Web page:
Sometimes one camera is not enough and you want to work with 2 or more cameras in a scene. This tutorial will teach you how to switch between cameras during an animation in Blender.
If you’ve ever put on the director’s shoes and want to showcase your new animation with awesome cinematography, you may have come across a small problem: how do I cut to the next camera in this animation? And how do I switch back and forth 2 different cameras for this shot of 2 people having a conversation? You’ve probably approached this in one of 2 ways:
- Render your animation in 1 camera angle. Once the rendering is done to the point where you want the switch to occur, re-position your camera in another angle and continue to render from that. There will be a lot of stop render, start render, stop render, start render, especially if it is a dialogue shot.
- Manually animate the 1 camera. At the point where you want the switch to occur, you animate the same camera to quickly to move to the next angle. This way, you don’t have to do partial rendering like in 1 and you can just render it straight out and edit it later on in a video editor to remove the quick switch frames.
I used to follow the latter method. But I stumbled across an issue. I enabled motion blur in Cycles. This created a big issue actually. At the point where I animate the camera to quickly move to the next angle, there was tons of motion blurring going on. This added a HUGE amount to the rendering times. I mean, it took FOREVER to render that 1 frame where the switch happened. Then I realized there was a better way..
Here are the steps to do camera switching in Blender:
- You can use your own Blender scene, but I’m going to start with the default scene. Add in another camera (Shift+A -> Add -> Camera). You should have 2 cameras in your scene. Position each of the cameras to have 2 different angles. One could be a mid-shot of the cube, the other a low-angle close-up shot of the cube.
- In the timeline, we’re going to add markers where the switch will happen. Add a marker by hovering your mouse inside the timeline and pressing M.
- Go to another frame and add another marker by pressing M again. This is the part of the animation where the switch will happen.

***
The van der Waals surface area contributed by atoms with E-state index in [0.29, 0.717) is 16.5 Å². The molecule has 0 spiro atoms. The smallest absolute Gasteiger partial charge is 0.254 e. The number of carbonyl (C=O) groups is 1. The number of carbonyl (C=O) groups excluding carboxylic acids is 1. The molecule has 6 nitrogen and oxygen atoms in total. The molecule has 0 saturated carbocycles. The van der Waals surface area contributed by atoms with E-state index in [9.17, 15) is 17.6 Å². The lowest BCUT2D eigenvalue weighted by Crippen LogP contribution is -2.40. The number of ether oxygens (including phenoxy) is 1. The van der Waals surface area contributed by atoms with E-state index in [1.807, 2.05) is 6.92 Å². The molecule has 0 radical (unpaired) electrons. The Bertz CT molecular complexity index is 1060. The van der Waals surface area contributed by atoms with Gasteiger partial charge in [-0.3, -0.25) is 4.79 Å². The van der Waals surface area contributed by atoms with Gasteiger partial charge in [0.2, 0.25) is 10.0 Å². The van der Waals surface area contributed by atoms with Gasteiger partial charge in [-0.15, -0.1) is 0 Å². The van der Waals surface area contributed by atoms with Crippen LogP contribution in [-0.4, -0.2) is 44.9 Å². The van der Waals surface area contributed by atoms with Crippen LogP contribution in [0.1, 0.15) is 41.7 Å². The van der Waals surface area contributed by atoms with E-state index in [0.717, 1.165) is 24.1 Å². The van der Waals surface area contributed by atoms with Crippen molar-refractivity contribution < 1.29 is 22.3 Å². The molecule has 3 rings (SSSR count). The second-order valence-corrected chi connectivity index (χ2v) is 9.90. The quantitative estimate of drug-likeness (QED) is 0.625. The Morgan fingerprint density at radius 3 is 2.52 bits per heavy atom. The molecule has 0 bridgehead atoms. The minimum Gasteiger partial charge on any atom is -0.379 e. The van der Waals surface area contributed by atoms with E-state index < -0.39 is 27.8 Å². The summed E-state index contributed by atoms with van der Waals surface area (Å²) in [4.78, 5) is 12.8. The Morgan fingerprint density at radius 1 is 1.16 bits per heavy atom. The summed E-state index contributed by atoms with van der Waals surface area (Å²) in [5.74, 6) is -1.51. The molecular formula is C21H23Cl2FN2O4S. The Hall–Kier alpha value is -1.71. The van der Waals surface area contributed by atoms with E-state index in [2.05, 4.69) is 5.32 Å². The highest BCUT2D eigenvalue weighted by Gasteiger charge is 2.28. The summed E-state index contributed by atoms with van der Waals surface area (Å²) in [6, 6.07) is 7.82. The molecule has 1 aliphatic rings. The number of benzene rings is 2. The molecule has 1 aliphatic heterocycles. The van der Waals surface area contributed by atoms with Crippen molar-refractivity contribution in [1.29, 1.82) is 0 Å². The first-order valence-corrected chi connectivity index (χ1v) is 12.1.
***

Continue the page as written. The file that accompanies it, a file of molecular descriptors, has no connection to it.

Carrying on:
- Select the first marker by right-clicking the first marker.
- Now select a camera in the 3D view.
- We’re going to bind this camera with the selected marker and switch cameras at this point. Hover your mouse in the timeline again and press Ctrl+B to bind.
- Now select the next marker and the other camera.
- Bind this camera with the selected marker by hovering over the timeline and pressing Ctrl+B.
- Playback your animation and you should see your camera switch where you added the markers.
If you have a dialogue shot between 2 characters, you probably just want to switch between the 2 cameras a couple of times in the same scene. Instead of creating more markers and binding them again, you can just duplicate the existing markers as this is much quicker and pain-free. Just select the marker where you want the camera to switch back to (Camera 1 for example), and press Shift+D to duplicate the marker. Move the marker past the 2nd marker (where Camera 2 is binded) and place it somewhere. You should see that your camera switches back again (from Camera 2 to Camera 1 again).
This method of camera switching is the best and most efficient way to switch cameras in Blender. You can animate your camera movements such as zooming in and out. The switch will still occur wherever you place the markers in the timeline. This works well for more than 2 cameras. Just keep making more markers and binding the cameras with Ctrl+B.
And that’s how you switch cameras in Blender! Please feel free to ask any question in the comments below and I hope this tutorial has helped!